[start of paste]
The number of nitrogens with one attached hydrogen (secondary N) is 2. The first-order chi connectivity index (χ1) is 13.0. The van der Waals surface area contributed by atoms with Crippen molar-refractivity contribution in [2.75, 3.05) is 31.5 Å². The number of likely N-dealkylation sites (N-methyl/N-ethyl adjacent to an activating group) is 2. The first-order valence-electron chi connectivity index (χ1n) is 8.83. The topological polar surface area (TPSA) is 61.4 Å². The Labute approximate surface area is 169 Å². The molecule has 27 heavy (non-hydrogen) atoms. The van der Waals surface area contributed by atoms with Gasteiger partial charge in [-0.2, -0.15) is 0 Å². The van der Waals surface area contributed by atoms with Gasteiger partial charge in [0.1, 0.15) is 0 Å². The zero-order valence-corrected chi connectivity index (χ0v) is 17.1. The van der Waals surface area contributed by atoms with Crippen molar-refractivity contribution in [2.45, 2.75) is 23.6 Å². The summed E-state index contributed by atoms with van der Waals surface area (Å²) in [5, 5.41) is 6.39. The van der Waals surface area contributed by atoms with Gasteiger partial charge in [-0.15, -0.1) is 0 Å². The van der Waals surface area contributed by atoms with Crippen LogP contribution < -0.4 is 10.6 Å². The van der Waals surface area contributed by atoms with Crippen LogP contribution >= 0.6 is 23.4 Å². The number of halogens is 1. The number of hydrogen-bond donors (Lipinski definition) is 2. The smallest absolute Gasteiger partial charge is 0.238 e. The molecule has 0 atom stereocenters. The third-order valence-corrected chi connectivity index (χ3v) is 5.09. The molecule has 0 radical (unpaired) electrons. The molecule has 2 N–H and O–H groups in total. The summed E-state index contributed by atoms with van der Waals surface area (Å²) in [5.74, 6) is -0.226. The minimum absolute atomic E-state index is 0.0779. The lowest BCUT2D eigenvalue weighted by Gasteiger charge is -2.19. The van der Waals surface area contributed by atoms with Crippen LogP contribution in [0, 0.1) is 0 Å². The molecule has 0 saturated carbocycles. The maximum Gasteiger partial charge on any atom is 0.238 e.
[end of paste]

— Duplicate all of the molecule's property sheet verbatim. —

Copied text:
The number of nitrogens with one attached hydrogen (secondary N) is 2. The first-order chi connectivity index (χ1) is 13.0. The van der Waals surface area contributed by atoms with Crippen molar-refractivity contribution in [2.75, 3.05) is 31.5 Å². The number of likely N-dealkylation sites (N-methyl/N-ethyl adjacent to an activating group) is 2. The first-order valence-electron chi connectivity index (χ1n) is 8.83. The topological polar surface area (TPSA) is 61.4 Å². The Labute approximate surface area is 169 Å². The molecule has 27 heavy (non-hydrogen) atoms. The van der Waals surface area contributed by atoms with Gasteiger partial charge in [-0.2, -0.15) is 0 Å². The van der Waals surface area contributed by atoms with Gasteiger partial charge in [0.1, 0.15) is 0 Å². The zero-order valence-corrected chi connectivity index (χ0v) is 17.1. The van der Waals surface area contributed by atoms with Crippen molar-refractivity contribution in [2.45, 2.75) is 23.6 Å². The summed E-state index contributed by atoms with van der Waals surface area (Å²) in [5, 5.41) is 6.39. The van der Waals surface area contributed by atoms with Gasteiger partial charge in [-0.15, -0.1) is 0 Å². The van der Waals surface area contributed by atoms with Crippen LogP contribution < -0.4 is 10.6 Å². The van der Waals surface area contributed by atoms with Crippen LogP contribution >= 0.6 is 23.4 Å². The number of halogens is 1. The number of hydrogen-bond donors (Lipinski definition) is 2. The smallest absolute Gasteiger partial charge is 0.238 e. The molecule has 0 atom stereocenters. The third-order valence-corrected chi connectivity index (χ3v) is 5.09. The molecule has 0 radical (unpaired) electrons. The molecule has 2 N–H and O–H groups in total. The summed E-state index contributed by atoms with van der Waals surface area (Å²) in [5.74, 6) is -0.226. The minimum absolute atomic E-state index is 0.0779. The lowest BCUT2D eigenvalue weighted by Gasteiger charge is -2.19. The van der Waals surface area contributed by atoms with Crippen LogP contribution in [0, 0.1) is 0 Å². The molecule has 0 saturated carbocycles. The maximum Gasteiger partial charge on any atom is 0.238 e.